As Project Runway demonstrates every year, fashion design, sewing, and dressmaking can be a pretty cut-throat world.
The number of aspiring professionals out there is mind-blowing, and amidst this clamor for attention, it can be hard to get noticed.
What makes your work special?
The first thing that you must do if you want to make a go of it as a dressmaker of designer is to keep up with fashion trends. This is not to say that you should be copying the latest chic trend in your work, but that your interpretation of something happening today may be more likely to garner positive attention than something that is completely unconnected to the fashion now. Watch some current TV, pick up a magazine or two, or just spend a few minutes every day poking around online. That’s enough to keep your finger on the fashion world’s pulse, so to speak.
It can be helpful to specialize. If you pick a specific target audience – women of a certain age, interest, body type, or social group, for example – you’ll have an easier time distinguishing yourself and creating an image for your work than if you try to generalize. You may sacrifice some markets, but it’s a sound strategy. Faced with a client looking for something outside of your specialty, of course you won’t throw them out. Our clients allow us to make our living, and it’s our job to keep them happy. Whatever the client asks for, make sure that you execute it beautifully, and that the end result is both wearable and comfortable. This will bring you some good karma, at the least.
Maintain top-quality gear. A good, well-maintained sewing machine is a joy to work with. Surprisingly, there’s even a noticeable difference between working with top-quality pins and their dollar-store counterparts. If you’re serious about your work, you owe it to yourself and to your clients to use the best equipment that you can afford. Even if you can’t afford to buy the best of the best, you can make a big impact by simply maintaining your equipment – that means regular service and maintenance. One of the best investments you can make is in a dressmakers dummy. Read about it in our article here;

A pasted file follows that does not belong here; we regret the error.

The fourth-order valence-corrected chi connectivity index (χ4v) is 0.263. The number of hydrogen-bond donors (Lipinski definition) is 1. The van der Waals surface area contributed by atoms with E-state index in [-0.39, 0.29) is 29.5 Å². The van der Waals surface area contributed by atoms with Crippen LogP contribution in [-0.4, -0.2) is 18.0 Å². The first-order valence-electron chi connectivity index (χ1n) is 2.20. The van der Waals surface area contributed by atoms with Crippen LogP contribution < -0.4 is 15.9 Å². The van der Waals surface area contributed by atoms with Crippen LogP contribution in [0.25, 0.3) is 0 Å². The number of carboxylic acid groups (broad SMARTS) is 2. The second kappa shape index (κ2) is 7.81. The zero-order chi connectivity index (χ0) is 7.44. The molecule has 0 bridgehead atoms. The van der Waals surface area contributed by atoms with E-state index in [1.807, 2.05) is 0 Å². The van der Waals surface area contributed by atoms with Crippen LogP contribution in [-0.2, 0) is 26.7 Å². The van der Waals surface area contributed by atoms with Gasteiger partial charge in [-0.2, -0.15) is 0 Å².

Think about needle size. It’s not something the casual user needs to concern themselves with, but the size needle you use in your sewing machine can have a big impact on your finished work. There are thicker needles appropriate for denim or leather, and thin ones for silks. Keeping a wide selections of needles on-hand will make life behind the sewing machine a lot easier. The same goes for hand-work – a good selection of needles is critical.
Keep your scissors sharp. You can buy the tools to sharpen them yourselves, or take them in to the shop to be sharpened on a regular schedule. If you’ve noticed that your scissors are feeling dull, you’ve already waited too long between sharpenings.
Find a dedicated space. Hauling all of your equipment and supplies out of the closet every time you want to work will get tiring, and it may lead you to stop sewing altogether. On top of that, a multi-purpose space may be full of lint, children’s toys, dog and cat hair, and all manner of ick. If at all possible, set aside some corner or room to be your dedicated studio. If you’re able to put even half of these dressmaking tips into action, you’ll be well on your way to dressmaking success.
Recommended Read; Cool Couture: Construction Secrets for Runway Style (Singer Studio)